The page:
PNC is undertaking an effort to tear down the barriers that have hindered adoption of electronic payments.
The Pittsburgh bank is working with Fiserv to deploy a new version the tech company's PopMoney Instant Payments product, which eliminates the typical two- to four-day wait for person-to-person payments.
"It would not only make the payment a real-time payment, but if you do it with mobile it would be real-time at that place in time," Tom Trebilcock, vice president and group product manager for e-business and payments at PNC.
PNC was an early adopter of Fiserv's Popmoney and has used it for about two years. Trebilcock described Popmoney as "popular" but would not disclose specific figures for its usage.
Fiserv is integrating Popmoney with its Accel payments network and with First Data's Star Network.
With Popmoney, "we have gotten feedback from people that say they want the same day or a real-time option," says Tom Roberts, senior vice president of marketing for Fiserv. "[Under the current system] users are subject to cutoff times for settlement and limitations on weekends."
PNC did not say when Popmoney Instant Payments would go live, nor would it say if it was going to charge a fee for the faster service. Fiserv charges banks $0.95 per Popmoney transaction, and there are limits on the size and frequency of payments.
PNC's new real-time system will require the recipients to have accounts at institutions that use Accel or Star for processing. "It won't cover everybody, but it will be a pretty large network," Trebilcock says. Fiserv has said it plans to add other processing networks as well.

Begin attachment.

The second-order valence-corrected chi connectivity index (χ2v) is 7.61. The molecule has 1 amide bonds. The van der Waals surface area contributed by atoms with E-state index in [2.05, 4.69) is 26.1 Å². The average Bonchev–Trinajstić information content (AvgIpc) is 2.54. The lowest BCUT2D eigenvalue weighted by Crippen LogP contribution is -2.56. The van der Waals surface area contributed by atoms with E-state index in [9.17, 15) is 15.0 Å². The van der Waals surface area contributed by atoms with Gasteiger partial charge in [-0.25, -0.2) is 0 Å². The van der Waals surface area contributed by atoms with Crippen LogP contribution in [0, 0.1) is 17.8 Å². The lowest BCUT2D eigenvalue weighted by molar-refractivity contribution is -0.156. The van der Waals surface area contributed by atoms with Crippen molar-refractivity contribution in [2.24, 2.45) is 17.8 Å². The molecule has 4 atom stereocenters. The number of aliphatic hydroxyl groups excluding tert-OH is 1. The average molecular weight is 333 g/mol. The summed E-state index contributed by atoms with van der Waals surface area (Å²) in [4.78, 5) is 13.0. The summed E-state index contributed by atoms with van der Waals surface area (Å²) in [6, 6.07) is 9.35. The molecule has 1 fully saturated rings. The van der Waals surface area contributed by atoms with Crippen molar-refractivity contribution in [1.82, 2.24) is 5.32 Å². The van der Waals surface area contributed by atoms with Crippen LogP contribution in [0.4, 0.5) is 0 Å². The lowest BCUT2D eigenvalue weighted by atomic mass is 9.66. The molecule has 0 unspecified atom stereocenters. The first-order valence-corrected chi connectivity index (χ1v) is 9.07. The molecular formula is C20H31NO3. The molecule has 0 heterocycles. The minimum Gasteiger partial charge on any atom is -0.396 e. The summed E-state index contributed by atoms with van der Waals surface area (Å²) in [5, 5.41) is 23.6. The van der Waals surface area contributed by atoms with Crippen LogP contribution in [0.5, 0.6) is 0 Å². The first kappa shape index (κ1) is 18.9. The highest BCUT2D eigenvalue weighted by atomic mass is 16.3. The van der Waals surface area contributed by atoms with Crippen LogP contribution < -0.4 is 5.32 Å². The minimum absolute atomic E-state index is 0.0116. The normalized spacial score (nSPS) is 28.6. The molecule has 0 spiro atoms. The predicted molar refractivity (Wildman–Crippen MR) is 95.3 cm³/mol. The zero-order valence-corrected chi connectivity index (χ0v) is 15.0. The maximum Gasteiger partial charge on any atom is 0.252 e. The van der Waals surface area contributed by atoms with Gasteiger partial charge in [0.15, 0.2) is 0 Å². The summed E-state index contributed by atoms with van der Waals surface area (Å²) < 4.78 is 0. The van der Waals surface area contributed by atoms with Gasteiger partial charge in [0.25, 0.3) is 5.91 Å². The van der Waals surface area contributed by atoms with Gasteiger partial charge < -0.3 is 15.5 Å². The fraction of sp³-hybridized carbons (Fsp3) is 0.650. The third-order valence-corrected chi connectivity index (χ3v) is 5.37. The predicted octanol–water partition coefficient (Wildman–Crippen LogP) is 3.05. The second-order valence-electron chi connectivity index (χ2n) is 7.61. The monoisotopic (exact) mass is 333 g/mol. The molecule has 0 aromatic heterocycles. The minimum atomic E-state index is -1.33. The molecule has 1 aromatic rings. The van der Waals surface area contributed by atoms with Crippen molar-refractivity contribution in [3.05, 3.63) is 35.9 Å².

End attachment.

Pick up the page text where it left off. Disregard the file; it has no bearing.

"There are a lot of cases where both the sender and recipient don't want to write checks to handle the deposit" but they do want to transfer money in real time, Trebilcock says. "We see it being used by groups of people to make payments related to a fantasy football league, or making a fast payment to a landlord."
Most person-to-person payments can be awkward because of how long it takes for funds to get to the recipient, says Philip Philliou, a payments consultant.
"Directionally, all ships are sailing towards real-time person-to-person payments," says Philliou.
Other payment companies are also trying to speed up personal payments. Harland is using electronic funds transfer, rather than ACH, to speed up payments. Harland's DPXPay offers person-to-person payments, but has not yet released a real-time version, spokeswomen Stacey Leone said in an email. Malauzai uses MasterCard and Visa's debit networks to offer real-time mobile person to person payments.
"At some point technology will catch up with the hype and we'll get adoption," Philliou says.